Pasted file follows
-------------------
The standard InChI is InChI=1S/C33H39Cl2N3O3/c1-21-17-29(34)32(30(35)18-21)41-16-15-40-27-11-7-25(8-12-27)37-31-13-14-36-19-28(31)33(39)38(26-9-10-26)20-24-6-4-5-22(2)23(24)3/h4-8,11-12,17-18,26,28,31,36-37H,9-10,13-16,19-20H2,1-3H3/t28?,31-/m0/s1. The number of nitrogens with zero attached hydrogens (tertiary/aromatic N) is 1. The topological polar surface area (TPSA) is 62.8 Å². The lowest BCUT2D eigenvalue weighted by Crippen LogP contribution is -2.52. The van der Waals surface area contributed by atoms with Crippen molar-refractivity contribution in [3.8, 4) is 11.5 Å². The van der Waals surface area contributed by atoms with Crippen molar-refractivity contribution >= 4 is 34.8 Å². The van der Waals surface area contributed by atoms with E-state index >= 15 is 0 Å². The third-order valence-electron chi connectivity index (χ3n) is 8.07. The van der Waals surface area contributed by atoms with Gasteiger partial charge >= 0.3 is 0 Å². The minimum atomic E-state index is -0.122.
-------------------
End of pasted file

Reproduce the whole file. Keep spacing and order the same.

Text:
The standard InChI is InChI=1S/C33H39Cl2N3O3/c1-21-17-29(34)32(30(35)18-21)41-16-15-40-27-11-7-25(8-12-27)37-31-13-14-36-19-28(31)33(39)38(26-9-10-26)20-24-6-4-5-22(2)23(24)3/h4-8,11-12,17-18,26,28,31,36-37H,9-10,13-16,19-20H2,1-3H3/t28?,31-/m0/s1. The number of nitrogens with zero attached hydrogens (tertiary/aromatic N) is 1. The topological polar surface area (TPSA) is 62.8 Å². The lowest BCUT2D eigenvalue weighted by Crippen LogP contribution is -2.52. The van der Waals surface area contributed by atoms with Crippen molar-refractivity contribution in [3.8, 4) is 11.5 Å². The van der Waals surface area contributed by atoms with Crippen molar-refractivity contribution >= 4 is 34.8 Å². The van der Waals surface area contributed by atoms with E-state index >= 15 is 0 Å². The third-order valence-electron chi connectivity index (χ3n) is 8.07. The van der Waals surface area contributed by atoms with Gasteiger partial charge >= 0.3 is 0 Å². The minimum atomic E-state index is -0.122.